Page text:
May 11, 2012

Prosser got to fight. For the right. To ex parteeee

Mr. Reak is David Prosser's attorney, corresponding with Mike Gableman.

Most unusual indeed. Hardly at all surprising, however. #BFFs


eta: Prosser attorney letter to Gableman seeking recusal

Predictably, it's larded with nonsense at odds with Wisconsin law.

And it's dated May 8 but according to the docket not received by the Supreme Court until May 10 (except by fax). So much for formal proceedings. Maybe Mike Gableman can "tweet" his reply to Prosser.

And then Justice Prosser can "like" Mike Gableman on teh Facebook.


Brett said...

'bout time.

JB said...

Amazing and, predictably, outrageous. If we had a functioning legislature, Prosser and Gableman would be impeached.

Anonymous said...

In the letter from the Gunta & Reak source**, it states, "The complaint will remain in the Supreme Court until the Court issues an order sending the matter to the Chief Judge of the Court of Appeals for the appointment of a three-judge panel. These orders are issued after a decision by all participating members of the court. This has been the practice of the Supreme Court for many years."

Now, I'm just trying to follow the narrative, because you, Illy-T, have been touting otherwise. That is, you insist that the matter is NOT before the Supreme Court, correct? And that the appointment of the three-judge panel to investigate the matter involving Prosser shall commence without any orders from the Supreme Court. I believe you have also made this clear, right?

So, I am confused here, because this statement** seems to refute your claim. I am just seeking clarification on your part. Thanks!

illusory tenant said...

Mr. Reak has no substantive legal authority for those claims. In fact the substantive legal authority contradicts his claims.

I say it's not a matter "before" the Supreme Court because the complaint filed with that court is mere notice that an action has been commenced by the Judicial Commission. The statutes unequivocally direct the Commission and the judges of the Court of Appeals to conduct their investigation independent of the Supreme Court, before which the case is not presented until the three-judge panel has made its findings and its recommendations.

Mr. Reak claims "orders" from the Supreme Court were a requirement in prior cases, but just because the Supreme Court's docket uses the word "order" it doesn't make those notations on the docket "orders" any more than similar notations on the WJC v. Prosser docket make Mr. Reak's letters to Roggensack and Gableman "motions."

Anonymous said...

Thank you for your response.

Still trying to figure it out.

So. a complaint was made to the Judicial Commission. The JC informs the Supreme Court that it will investigate the complaint, which is standard procedure. This notice means that action shall be taken by the JC. Ok so far, so good on my end.

Now, Reak claims that the SC has in the past given
"the go ahead", i.e. the orders, to the JC to investigate the complaint.

But it seems you are saying that "the go ahead", i.e. the orders, is really informal, an OK, a nod of the head on the part of the SC. This unofficial recognition, it seems you are saying, is just that, unofficial recognition.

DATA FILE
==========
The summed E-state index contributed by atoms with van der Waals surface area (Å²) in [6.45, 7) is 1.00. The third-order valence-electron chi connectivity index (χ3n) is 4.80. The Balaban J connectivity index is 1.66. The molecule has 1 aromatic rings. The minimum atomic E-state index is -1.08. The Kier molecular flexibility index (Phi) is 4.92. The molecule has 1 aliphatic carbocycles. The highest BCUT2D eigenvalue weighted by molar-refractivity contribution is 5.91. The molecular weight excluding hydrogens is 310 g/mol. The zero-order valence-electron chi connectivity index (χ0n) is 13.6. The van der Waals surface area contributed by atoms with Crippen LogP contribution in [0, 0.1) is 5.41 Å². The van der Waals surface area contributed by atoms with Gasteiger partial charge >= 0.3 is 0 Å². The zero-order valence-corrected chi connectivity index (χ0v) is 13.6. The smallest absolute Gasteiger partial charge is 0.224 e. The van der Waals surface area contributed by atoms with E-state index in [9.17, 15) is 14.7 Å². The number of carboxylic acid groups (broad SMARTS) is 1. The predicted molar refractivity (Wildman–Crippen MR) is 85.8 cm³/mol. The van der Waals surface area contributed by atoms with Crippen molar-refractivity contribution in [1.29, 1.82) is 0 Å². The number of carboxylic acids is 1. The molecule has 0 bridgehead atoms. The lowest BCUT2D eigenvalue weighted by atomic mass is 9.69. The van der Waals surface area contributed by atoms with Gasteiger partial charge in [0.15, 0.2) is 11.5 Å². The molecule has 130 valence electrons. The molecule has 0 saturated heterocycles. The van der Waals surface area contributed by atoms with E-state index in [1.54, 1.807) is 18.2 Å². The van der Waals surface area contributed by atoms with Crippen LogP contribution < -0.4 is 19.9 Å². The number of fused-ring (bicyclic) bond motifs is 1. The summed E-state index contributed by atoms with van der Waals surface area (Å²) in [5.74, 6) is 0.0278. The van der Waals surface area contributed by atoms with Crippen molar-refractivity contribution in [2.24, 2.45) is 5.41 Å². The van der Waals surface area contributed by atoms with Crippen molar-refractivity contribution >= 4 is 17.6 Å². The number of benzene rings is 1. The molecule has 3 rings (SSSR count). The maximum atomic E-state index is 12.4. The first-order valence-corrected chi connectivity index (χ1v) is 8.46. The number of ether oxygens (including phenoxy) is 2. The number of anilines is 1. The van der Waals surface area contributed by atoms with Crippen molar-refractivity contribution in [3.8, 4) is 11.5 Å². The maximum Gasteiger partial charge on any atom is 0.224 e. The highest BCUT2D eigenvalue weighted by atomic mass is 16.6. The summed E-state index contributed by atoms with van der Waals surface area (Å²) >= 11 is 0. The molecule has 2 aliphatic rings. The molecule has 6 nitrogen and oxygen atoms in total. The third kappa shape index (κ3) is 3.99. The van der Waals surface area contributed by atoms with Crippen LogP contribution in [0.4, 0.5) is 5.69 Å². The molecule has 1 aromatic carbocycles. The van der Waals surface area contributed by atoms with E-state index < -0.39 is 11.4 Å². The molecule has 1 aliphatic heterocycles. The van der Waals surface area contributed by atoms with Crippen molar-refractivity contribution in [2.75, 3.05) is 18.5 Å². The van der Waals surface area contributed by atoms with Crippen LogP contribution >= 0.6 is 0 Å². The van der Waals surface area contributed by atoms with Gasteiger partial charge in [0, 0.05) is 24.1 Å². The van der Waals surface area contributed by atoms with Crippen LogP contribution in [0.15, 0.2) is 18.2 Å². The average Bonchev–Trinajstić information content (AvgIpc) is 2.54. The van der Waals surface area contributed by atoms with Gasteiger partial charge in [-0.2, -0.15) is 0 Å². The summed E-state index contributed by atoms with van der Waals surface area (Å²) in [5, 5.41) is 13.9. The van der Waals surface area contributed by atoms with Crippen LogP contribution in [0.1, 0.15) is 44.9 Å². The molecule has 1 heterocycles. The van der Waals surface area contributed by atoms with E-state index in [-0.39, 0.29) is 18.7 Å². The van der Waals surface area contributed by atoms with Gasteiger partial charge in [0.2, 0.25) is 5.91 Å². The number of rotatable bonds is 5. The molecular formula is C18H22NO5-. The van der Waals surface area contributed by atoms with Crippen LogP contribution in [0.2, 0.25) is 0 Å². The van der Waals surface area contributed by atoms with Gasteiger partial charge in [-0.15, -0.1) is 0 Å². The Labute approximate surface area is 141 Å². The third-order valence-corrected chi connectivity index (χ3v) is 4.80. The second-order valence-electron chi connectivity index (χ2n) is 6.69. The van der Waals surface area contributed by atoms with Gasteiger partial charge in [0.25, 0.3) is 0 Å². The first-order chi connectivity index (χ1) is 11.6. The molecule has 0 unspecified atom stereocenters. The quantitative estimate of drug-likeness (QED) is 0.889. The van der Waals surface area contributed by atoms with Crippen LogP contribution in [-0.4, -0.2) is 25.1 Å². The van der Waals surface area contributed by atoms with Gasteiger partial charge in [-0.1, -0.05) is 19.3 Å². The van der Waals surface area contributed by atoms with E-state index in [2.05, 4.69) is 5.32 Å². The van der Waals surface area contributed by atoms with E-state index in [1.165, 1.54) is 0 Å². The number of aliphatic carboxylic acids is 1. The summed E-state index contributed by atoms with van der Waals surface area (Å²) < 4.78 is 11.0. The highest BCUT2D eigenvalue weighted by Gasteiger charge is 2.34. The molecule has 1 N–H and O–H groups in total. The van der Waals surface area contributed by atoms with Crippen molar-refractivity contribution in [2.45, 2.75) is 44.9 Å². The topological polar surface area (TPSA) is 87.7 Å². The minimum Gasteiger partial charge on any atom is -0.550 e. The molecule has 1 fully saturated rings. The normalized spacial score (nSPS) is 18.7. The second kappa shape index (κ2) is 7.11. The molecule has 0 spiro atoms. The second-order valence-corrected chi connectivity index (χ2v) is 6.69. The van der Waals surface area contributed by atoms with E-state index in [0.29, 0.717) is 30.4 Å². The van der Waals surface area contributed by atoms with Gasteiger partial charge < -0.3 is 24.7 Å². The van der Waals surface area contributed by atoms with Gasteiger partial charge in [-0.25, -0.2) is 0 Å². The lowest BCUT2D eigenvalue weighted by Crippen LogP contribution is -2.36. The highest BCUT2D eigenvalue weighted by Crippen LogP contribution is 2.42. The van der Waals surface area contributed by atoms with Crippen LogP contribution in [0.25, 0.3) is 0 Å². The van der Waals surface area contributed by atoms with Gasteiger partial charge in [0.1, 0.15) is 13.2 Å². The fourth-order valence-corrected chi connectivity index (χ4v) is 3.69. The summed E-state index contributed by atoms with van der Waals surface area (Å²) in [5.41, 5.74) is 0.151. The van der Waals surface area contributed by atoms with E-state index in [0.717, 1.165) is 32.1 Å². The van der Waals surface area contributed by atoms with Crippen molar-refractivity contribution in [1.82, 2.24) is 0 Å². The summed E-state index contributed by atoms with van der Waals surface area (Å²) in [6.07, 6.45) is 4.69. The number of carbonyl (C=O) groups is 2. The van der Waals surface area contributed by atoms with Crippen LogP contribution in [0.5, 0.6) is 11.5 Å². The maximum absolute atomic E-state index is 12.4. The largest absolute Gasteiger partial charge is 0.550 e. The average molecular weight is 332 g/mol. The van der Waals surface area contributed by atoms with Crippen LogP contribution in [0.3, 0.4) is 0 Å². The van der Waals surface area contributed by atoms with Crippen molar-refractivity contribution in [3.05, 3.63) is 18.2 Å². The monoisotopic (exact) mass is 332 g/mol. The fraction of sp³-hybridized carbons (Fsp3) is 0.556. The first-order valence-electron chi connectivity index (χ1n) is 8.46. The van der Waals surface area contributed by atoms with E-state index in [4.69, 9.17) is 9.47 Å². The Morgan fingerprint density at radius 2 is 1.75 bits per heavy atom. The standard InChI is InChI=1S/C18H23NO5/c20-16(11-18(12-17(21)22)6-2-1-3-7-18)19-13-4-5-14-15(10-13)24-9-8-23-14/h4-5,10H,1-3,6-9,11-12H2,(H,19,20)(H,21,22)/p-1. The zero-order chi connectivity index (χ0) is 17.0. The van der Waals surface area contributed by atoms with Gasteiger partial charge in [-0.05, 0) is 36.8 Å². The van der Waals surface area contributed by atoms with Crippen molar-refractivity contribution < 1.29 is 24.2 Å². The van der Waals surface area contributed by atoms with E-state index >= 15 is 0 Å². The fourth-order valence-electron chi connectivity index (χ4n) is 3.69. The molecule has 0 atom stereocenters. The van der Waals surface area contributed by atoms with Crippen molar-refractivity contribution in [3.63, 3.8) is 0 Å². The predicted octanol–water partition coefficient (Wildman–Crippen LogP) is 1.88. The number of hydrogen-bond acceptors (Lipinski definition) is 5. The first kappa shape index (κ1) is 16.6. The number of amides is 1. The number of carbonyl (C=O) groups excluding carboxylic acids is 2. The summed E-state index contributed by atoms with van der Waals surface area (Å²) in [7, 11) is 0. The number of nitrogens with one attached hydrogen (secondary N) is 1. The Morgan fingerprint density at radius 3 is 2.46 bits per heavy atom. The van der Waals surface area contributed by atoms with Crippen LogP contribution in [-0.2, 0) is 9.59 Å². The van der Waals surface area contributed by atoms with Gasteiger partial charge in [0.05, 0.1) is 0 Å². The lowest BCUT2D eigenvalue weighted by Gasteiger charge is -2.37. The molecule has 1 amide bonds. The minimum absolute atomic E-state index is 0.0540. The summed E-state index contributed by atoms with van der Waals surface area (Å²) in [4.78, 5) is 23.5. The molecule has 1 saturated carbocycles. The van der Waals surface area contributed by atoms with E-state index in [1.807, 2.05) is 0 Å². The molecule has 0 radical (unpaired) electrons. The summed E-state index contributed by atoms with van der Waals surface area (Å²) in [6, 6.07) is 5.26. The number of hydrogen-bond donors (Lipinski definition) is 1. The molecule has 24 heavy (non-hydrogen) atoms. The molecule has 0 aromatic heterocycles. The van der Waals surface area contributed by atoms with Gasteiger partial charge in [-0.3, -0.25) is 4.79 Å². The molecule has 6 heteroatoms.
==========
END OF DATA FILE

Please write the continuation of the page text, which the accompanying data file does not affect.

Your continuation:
That is, "the go ahead" is NOT rooted in law or statute, but merely a practice, a tradition. So the JC does NOT need the order, but is acting like it requires the order. Because, clearly, as you say, the JC SHALL investigate the complaint, on its own, and does NOT legally require the SC to give "the go ahead", although in the past "the go ahead" has been used because it is tradition.

That, in essence, "the go ahead" has been granted out of deference, but is NOT required. The order, in reality, is not an order in the legal sense, but in the traditional sense.

Are you following so far? Am I following your logic?

So, basically, the case is in legal limbo because the JC and the SC is using this "tradition" to thwart the process.

And I suppose no outside group has legal standing to force the hand of the JC in this matter.

illusory tenant said...

The JC has done its own initial investigation, having been alerted to "possible misconduct" by a Wis. judge, namely David Prosser. The JC found probable cause that Prosser "has engaged" in misconduct. The JC has filed a formal complaint "with" (not in) the Supreme Court.

Now, the JC "shall prosecute any case of misconduct ... in which it files a formal complaint." (All of these quotations are from the Wis. statutes, by the way). And now, "[t]he chief judge of the court of appeals shall select the judges [for the three-judge panel] and designate which shall be presiding judge."

But the JC cannot prosecute its case until the chief judge selects the panel, which he hasn't yet done because apparently he's waiting for an order from the Supreme Court. There is no such order mentioned, contemplated, or even implied by the Wis. statutes.

Why Franklyn Gimbel, who is the attorney the JC has retained to prosecute the case, hasn't explicitly pointed this out, or taken steps to force the chief judge of the court of appeals' hand, I have no idea.

Even if it is the case that the Supreme Court "ordered" the formation of the panel in the past, it has no statutory authority to do so, nor, more importantly, has it any statutory authority to withhold such an "order," because such an order does not exist in the Wis. statutes.

It could be that some members of the court believe its supervisory authority -- which is constitutionally granted -- supersedes the clear directive of the statutes. I don't know, because none of them has ever said so, and perhaps nobody has ever asked them.

Anonymous said...

I thank you for your clear and concise response!